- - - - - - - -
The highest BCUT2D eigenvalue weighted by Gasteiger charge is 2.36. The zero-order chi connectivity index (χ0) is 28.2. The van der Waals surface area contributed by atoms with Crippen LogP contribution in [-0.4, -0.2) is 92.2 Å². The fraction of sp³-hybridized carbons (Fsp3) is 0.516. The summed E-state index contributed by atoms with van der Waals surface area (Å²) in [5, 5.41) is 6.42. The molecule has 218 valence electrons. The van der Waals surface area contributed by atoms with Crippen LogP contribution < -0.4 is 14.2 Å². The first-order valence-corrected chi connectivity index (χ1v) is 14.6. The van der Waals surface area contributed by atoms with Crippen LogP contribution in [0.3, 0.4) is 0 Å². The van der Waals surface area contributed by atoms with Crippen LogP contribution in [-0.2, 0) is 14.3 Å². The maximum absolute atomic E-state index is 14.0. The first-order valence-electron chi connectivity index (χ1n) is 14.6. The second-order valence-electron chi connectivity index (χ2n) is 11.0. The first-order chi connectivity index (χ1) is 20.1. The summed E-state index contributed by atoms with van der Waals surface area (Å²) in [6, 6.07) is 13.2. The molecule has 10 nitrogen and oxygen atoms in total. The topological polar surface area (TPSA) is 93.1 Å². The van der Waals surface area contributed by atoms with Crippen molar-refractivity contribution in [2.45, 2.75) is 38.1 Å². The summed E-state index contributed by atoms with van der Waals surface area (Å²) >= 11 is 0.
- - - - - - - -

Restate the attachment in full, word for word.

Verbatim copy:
The highest BCUT2D eigenvalue weighted by Gasteiger charge is 2.36. The zero-order chi connectivity index (χ0) is 28.2. The van der Waals surface area contributed by atoms with Crippen LogP contribution in [-0.4, -0.2) is 92.2 Å². The fraction of sp³-hybridized carbons (Fsp3) is 0.516. The summed E-state index contributed by atoms with van der Waals surface area (Å²) in [5, 5.41) is 6.42. The molecule has 218 valence electrons. The van der Waals surface area contributed by atoms with Crippen LogP contribution < -0.4 is 14.2 Å². The first-order valence-corrected chi connectivity index (χ1v) is 14.6. The van der Waals surface area contributed by atoms with Crippen LogP contribution in [0.3, 0.4) is 0 Å². The van der Waals surface area contributed by atoms with Crippen LogP contribution in [-0.2, 0) is 14.3 Å². The maximum absolute atomic E-state index is 14.0. The first-order valence-electron chi connectivity index (χ1n) is 14.6. The second-order valence-electron chi connectivity index (χ2n) is 11.0. The first-order chi connectivity index (χ1) is 20.1. The summed E-state index contributed by atoms with van der Waals surface area (Å²) in [6, 6.07) is 13.2. The molecule has 10 nitrogen and oxygen atoms in total. The topological polar surface area (TPSA) is 93.1 Å². The van der Waals surface area contributed by atoms with Crippen molar-refractivity contribution in [2.45, 2.75) is 38.1 Å². The summed E-state index contributed by atoms with van der Waals surface area (Å²) >= 11 is 0.